Deutsche Bank Sells Portfolio for $1.6B

Through a management buyout backed by a multitude of private equity investors, newly formed MidOcean Partners recently acquired the late-stage private equity portfolio of Deutsche Bank’s DB Capital Partners (DBCP) for $1.625 billion. This is the largest secondary buyout ever, topping Coller Capital’s $1 billion purchase of the former National Westminster Bank portfolio in 2000.

Aside from a 20% stake in the portfolio retained by Deutsche, $1.165 billion of the remaining equity was fronted by a seven-member syndicate, which includes NIB Capital Private Equity, Ontario Teachers’ Merchant Bank, CPP Investment Board, HarbourVest Partners, Bregal, The Yucaipa Companies and Paul Capital Partners. Of these, NIB and Teachers’ Merchant Bank account for the largest stakes, with each firm investing approximately $360 million.

Coller Capital, Northwestern Mutual, and Presidential Life, along with management, contributed the remaining equity, totaling approximately $130 million.

The management buyout team was led by Ted Virtue, CEO and managing partner at DBCP. Virtue is managing partner of MidOcean and was joined by partners Charlie Ayres, Graham Clempson, Diurmuid Cummings, Deborah Hodges, Christian Purslow, Rob Sharp, Frank Schiff, Graham Thomas and Tyler Zachem. In total, 38 DBCP employees made the jump to MidOcean, and the new firm began operations Feb. 21.

Given the rumors regarding J.P. Morgan and UBS Warburg looking to divest from their own private equity funds, Deutsche’s sale may be a harbinger of things to come. “Private equity [funds] are not in the core business plan of these large institutions,” says Tim Jones, an investment director with Coller Capital. “With the volatility in the last few years, don’t be surprised if we see more transactions of this size involving the big banks over the next year or two. The banks will refocus on being lenders.”

Jim Leech, a senior vice president with Teachers’ Merchant Bank, agrees. “DB was first [in selling its fund], and we think others will follow suit,” he says. “Some of these banks have used private equity investing, in effect, as a loss leader for investment banking fees and to gain access to deal flow, but the companies in Deutsche’s portfolio are investments that [Virtue and Clempson] would have made standing on their own.”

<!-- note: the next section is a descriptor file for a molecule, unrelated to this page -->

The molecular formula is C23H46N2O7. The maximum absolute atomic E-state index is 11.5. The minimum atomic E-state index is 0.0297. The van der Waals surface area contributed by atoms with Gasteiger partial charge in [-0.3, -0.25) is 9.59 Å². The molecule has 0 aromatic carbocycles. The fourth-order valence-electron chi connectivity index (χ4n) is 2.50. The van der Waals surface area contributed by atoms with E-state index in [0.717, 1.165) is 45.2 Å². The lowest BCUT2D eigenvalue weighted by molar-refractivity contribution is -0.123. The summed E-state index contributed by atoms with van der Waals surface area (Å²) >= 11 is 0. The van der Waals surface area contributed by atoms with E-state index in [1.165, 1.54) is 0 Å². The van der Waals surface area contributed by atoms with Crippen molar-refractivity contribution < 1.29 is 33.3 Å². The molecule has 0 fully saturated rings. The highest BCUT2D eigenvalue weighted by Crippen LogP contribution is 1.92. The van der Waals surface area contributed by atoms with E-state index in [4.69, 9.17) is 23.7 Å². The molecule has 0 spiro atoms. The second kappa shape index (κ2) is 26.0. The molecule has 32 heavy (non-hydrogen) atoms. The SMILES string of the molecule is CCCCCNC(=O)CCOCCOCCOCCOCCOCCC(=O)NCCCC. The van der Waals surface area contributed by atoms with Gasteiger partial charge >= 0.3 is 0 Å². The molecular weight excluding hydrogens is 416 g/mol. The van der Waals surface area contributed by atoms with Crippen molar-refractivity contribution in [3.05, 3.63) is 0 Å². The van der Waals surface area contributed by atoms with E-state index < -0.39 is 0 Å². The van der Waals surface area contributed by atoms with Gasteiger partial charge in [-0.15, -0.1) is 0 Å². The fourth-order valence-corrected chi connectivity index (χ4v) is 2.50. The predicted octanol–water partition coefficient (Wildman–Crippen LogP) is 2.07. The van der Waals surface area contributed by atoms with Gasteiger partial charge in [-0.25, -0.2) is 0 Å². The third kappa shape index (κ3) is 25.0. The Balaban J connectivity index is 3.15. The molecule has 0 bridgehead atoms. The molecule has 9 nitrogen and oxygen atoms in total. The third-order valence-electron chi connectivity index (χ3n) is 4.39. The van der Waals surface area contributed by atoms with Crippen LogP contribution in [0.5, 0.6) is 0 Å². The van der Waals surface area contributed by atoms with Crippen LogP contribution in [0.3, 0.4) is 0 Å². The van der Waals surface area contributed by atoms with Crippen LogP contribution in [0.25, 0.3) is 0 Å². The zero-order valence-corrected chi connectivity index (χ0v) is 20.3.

“The regulatory environment and the higher capital charge for private equity and other illiquid assets have been catalysts for many banks looking to lighten their exposure to the asset class,” Virtue says. “The perceived conflicts to third-party investors of being owned by a bank goes away. That was not the case at Deutsche, but that concern was still out there.”

Deutsche’s portfolio includes over 80 private equity investments in Europe and the United States, including Center Parcs and United Biscuits in Europe and Prestige Brands in the United States.

“We were attracted to the diversity of the portfolio. United Biscuits and Center Parcs are two extremely attractive franchises that attracted NIB,” says Iain Leigh, a managing partner with NIB, who adds that the deal began to take shape when Virtue approached NIB in August 2002.

Coller also came in on the deal because of the portfolio’s diversity. “This fund is a healthy mix of European and U.S. investments. When [Virtue] contacted us, we were delighted to become a partner in the transaction,” says Jones, who declined to discuss the size of Coller’s investment in the MidOcean buyout of Deutsche’s secondary portfolio.

Virtue anticipates MidOcean exiting some of the larger companies in the portfolio within the next 18 months, and to “return a significant amount of capital to our investors.”